Admission on the day of surgery can occur as the patient has been fully prepared for surgery in the prehospital period of their care. Traditional pre-operative preparations, such as fasting from midnight or bowel preparation, are avoided unless there is evidence to suggest benefit from these interventions. Many of these interventions have actually been found to be harmful, rather than have the intended beneficial effect. For colorectal surgery a key factor in recovery is the return of normal bowel function, which is affected by pre-operative fasting, bowel preparation, analgesia and anaesthetic approaches as well as any complications that may develop, accordingly many enhanced recovery interventions are aimed at reducing the incidence of postoperative ileus.
Both prolonged starvation and bowel preparation have adverse effects on hydration status and electrolyte balance. There have been two large multi-centre randomised controlled trials (RCTs) which have shown no benefit from bowel preparation in colorectal surgery and there is also evidence of increased morbidity and post-operative ileus. There is conflicting data on the risk of anastamotic leak; some small RCTs have suggested an increased risk but other data indicates that there may be a protective effect for very low rectal anastamoses.
There is also very poor evidence for fasting from midnight on the night before surgery. A Cochrane review has demonstrated strong evidence to support reducing these periods to two hours preoperatively for clear fluids in elective situations, although a six hour fast is still recommended for solid food. Within ERPs, pre-operative carbohydrate drinks are provided with the aim of minimising the protein catabolism, negative nitrogen balance and insulin resistance that occurs with the stress response, meaning that the loss of lean muscle mass is minimised.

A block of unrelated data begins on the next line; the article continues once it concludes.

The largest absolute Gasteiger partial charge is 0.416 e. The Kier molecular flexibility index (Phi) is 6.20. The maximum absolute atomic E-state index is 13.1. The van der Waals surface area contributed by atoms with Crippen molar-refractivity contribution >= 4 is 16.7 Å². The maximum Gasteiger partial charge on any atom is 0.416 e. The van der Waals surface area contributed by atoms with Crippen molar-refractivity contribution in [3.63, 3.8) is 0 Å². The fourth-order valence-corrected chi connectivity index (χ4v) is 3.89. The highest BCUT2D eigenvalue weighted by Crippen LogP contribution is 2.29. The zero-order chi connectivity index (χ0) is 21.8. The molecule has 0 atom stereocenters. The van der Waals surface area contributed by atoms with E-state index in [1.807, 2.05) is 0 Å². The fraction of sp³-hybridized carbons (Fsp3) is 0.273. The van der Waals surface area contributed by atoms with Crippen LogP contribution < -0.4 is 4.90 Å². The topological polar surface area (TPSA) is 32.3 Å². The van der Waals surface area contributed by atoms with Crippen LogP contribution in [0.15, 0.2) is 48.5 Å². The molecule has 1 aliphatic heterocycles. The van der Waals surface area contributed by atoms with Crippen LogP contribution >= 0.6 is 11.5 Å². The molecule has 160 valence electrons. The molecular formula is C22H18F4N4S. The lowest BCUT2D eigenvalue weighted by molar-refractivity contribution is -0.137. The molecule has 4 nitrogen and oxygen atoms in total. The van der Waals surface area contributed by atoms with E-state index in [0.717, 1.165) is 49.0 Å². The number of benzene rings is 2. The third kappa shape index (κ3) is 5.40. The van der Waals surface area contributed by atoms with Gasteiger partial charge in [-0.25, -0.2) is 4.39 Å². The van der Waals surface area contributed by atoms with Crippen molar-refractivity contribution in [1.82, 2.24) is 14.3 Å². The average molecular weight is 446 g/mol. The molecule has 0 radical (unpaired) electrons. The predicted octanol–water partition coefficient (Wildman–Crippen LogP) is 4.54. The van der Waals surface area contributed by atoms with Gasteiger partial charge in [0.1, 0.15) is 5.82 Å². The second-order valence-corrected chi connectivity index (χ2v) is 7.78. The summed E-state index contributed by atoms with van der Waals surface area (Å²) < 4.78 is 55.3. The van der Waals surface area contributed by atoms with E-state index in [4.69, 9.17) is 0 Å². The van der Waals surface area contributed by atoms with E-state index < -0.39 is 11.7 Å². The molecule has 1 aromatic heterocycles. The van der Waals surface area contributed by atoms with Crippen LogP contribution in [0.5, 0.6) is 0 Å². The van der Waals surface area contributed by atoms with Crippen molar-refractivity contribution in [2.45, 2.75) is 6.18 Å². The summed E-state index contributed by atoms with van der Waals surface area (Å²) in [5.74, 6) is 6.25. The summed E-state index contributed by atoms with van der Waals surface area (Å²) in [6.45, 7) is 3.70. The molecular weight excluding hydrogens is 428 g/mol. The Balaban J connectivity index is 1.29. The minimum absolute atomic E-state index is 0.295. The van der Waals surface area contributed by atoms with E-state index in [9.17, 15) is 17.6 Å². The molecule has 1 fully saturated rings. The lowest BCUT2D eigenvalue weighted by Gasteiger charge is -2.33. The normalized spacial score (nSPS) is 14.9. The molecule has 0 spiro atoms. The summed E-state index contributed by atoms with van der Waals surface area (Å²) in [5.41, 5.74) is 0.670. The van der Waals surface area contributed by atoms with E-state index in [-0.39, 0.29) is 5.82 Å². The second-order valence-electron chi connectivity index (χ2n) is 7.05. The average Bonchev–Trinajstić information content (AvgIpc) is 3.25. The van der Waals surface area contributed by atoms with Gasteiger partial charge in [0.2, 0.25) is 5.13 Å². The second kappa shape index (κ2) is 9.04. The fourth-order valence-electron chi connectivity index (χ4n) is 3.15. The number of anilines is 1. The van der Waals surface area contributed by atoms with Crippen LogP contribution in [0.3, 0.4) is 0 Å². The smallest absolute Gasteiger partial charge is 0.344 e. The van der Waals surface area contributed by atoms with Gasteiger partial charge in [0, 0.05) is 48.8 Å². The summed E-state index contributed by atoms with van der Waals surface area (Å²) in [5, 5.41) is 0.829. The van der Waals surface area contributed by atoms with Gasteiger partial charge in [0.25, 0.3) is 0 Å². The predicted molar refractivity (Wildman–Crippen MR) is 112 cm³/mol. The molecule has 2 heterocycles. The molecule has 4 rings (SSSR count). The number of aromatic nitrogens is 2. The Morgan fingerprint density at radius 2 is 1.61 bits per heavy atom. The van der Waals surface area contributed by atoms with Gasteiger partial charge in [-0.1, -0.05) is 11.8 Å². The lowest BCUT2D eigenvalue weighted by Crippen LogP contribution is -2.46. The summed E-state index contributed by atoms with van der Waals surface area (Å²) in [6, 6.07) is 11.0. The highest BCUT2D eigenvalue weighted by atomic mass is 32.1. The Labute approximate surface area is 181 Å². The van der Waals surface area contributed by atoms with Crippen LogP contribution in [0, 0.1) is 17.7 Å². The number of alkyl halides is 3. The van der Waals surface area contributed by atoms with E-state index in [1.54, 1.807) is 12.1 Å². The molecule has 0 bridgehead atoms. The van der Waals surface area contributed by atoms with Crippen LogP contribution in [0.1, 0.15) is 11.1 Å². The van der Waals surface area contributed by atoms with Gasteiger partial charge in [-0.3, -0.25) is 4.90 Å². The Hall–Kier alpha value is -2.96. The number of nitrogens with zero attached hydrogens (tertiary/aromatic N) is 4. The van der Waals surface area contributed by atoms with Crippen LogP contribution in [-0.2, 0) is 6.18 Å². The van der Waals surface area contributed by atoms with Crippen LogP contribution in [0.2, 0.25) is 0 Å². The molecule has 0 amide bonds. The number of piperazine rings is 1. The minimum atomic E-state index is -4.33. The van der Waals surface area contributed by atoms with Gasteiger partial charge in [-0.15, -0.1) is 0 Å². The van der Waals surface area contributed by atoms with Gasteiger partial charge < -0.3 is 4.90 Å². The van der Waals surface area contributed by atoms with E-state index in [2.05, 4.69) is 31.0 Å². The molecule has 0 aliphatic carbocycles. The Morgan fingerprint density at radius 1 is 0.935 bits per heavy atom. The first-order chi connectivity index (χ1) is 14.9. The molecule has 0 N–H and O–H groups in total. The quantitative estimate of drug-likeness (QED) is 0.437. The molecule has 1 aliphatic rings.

Patient care should be individualised with the use of minimally invasive techniques where possible. Laparoscopic colonic resection has been shown to reduce the length of hospital stay, initial wound complications and time to return of gastrointestinal tract function. If an open procedure is required for abdominal surgery, transverse incisions should be made preferentially to reduce postoperative pain. The use of wound drains is avoided as there is no evidence of beneficial effect for most types of colonic surgery. Nasogastric tubes are actually associated with increased morbidity and increased time to return of bowel function and should also be avoided in elective situations.
Overhydration has previously been common in the perioperative period, and comparisons of liberal and restrictive fluid regimes suggest that this may be detrimental, with prolonged time for return of gastrointestinal tract function, impaired healing and increased length of hospital admission. Fluid therapy intraoperatively can be goal directed using cardiac output monitoring such as oesophageal doppler in high risk patients to optimise cardiac output without overloading the patient. Early commencement of oral intake means that intravenous fluids can be discontinued much more quickly than has conventionally been the case. If postoperative hypotension secondary to epidural analgesia is a problem, this may be best treated with vasopressors rather than large quantities of intravenous fluids.
- Intraoperative care
- Short-acting anaesthetic agents
- Avoid long-lasting opiates where possible
- Use of thoracic epidurals for colorectal surgery